RDP 9002: Public Sector Growth and the Current Account in Australia: A Longer Run Perspective 5. Conclusion

We have examined the behaviour of private savings and investment, the primary fiscal deficit and the trade balance since the 1960s. We argue that the general deterioration in the balance of payments between 1975 and 1983 was related to the growth in the size of the public sector.

By distinguishing between the consequences of changes in government spending on goods and services, transfer payments and taxation, we argue that the fiscal adjustment since 1985 has not been as large as would be suggested by only focusing on the change in the public sector borrowing requirement. In addition, a significant part of the fiscal adjustment on the spending side has fallen on capital expenditure, which may have implications for future productivity of the economy if these cuts have been on essential public goods such as infrastructure investment.[21] This needs further study.

Nonetheless, the recent fiscal adjustment has been substantial and so we suggest two explanations why the large cuts to government spending on goods and services have not yet led to an improvement in the balance of payments. The first is that the adjustment has been partly offset by Ricardian-type fall in private saving, and strong investment growth partly induced by the fall in long real interest rates in response to the fiscal adjustment. Any remaining spillover into an improvement in the balance of payments via secondary changes in relative prices has been postponed by the appreciation of the real exchange rate due to strong commodity prices which was followed by tight monetary policy. The second explanation is that the distortions caused by the interaction of the tax system and inflation may have been as important as the effects of changes in government spending.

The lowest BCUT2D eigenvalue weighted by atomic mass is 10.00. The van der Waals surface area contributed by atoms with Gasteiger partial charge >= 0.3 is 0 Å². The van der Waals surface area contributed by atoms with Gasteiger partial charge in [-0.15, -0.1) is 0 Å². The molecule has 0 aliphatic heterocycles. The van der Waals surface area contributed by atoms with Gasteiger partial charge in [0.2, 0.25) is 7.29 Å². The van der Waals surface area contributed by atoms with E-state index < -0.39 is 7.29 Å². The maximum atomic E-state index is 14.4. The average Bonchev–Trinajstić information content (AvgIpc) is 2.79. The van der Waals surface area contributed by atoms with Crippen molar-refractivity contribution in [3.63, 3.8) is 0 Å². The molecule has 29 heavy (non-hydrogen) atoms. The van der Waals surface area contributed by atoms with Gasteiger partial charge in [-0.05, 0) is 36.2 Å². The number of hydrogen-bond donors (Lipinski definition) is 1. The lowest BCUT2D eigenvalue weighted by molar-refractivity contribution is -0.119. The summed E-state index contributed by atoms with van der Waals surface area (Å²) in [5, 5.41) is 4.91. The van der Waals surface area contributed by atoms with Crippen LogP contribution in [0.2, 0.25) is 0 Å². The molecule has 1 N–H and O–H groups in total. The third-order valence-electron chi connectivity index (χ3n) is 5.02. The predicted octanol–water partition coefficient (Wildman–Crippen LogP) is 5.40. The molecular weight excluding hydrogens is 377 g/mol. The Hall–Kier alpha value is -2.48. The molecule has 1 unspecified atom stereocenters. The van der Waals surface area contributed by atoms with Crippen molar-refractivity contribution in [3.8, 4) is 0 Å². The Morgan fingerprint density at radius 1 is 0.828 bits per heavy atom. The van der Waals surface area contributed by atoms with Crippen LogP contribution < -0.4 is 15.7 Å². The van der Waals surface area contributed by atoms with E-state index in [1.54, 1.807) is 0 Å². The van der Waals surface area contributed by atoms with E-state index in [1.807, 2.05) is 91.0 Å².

Evidence in Aschauer (1989) for the United States suggests a strong statistical relationship between declines in U.S. public sector capital expenditure and declines in economy-wide productivity. [21]